What are some ways Australian and Indonesian youth can engage with and benefit from the creative economy?

As a starting point, the Australian Embassy in Jakarta runs a number of programs, including ModCon, Australian Cultural Diplomacy Grants Program (ACDGP), Australia Awards Scholarships and Fellowships (AAS) which offer professional development opportunities. For example, we’ve recently announced new short courses in International Business Readiness (Jewellery Design, Fashion and Textile, etc), Museum Management, and Taking Business to the Next Level for entrepreneurs and innovators of technology-enabled start-ups.

ACICIS has also established a Creative Arts and Design Professional Practicum (CADPP), which exposes Australian students to contemporary Indonesian arts and cultural production. Students and emerging artist may also be interested in participating in the New Colombo Plan (NCP).

Is the Australian Embassy involved in any other cultural/creative endeavours?

The Australian Embassy is involved in a number of cultural and creative endeavours in film, fashion, food, performing arts, jewellery and much more.

Recently, we supported a co-production between Ballet.Id and Western Australia Ballet (WAB) called Once. The tour incorporated a number of professional development programs which involved Australians sharing their expertise with Indonesian theatre technicians.

In the past few months we also launched an e-learning game, Next Door Land, which is a fun way to learn about Australian and Indonesian history, music, sports, architecture, culture and mythology. AIYA was involved in this project, which allows players to take a virtual adventure in either Australia or Indonesia. The game has been a big success and was made possible by the Embassy’s partnerships with the Indonesian Ministry of Education and Culture, Asia Education Foundation and AIYA.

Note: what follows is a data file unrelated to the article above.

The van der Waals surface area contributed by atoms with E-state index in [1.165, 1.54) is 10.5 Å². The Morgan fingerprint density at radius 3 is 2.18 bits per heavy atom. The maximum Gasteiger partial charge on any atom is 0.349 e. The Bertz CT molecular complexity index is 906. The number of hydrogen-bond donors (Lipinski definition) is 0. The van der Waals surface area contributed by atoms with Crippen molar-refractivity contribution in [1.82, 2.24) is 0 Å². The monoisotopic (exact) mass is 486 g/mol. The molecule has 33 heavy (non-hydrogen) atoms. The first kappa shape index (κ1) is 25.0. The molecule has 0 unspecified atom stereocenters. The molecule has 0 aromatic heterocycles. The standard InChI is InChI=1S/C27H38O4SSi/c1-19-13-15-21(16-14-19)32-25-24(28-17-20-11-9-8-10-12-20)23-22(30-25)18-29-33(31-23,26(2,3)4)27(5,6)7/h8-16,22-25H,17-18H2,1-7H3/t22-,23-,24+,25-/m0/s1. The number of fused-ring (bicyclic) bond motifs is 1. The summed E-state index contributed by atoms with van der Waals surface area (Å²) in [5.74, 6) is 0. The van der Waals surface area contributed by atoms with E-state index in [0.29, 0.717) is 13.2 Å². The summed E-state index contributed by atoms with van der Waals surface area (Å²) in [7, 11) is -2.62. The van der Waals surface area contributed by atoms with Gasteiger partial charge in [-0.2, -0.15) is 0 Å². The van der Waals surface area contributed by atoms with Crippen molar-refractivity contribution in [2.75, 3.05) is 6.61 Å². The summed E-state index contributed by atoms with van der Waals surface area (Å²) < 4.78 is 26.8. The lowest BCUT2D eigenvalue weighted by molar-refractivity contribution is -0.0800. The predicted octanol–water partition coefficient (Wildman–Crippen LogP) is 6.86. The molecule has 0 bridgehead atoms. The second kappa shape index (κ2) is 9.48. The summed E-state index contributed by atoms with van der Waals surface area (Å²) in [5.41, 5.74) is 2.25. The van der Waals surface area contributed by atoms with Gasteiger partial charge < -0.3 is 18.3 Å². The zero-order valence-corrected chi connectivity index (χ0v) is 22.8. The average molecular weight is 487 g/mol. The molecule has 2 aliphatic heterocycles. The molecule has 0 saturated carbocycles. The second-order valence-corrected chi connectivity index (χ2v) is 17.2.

For a full rundown of ModCon, head over to the website. The ModCon submission deadline is 30 August. Voting is from 15 September to 15 October.

ReelOzInd!: Q&A with Dery Prananda, Winner of Best Fiction & Best Film

The winners of the inaugural ReelOzInd! Australia Indonesia Short Film Competition and Festival have been selected. The ReelOzInd! team caught up with director, producer and screenwriter Dery Prananda, winner of Best Fiction and Best Film for Amelis.

Amelis. Photo: ReelOzInd!
Amelis. Photo: ReelOzInd!

What was your inspiration behind this story?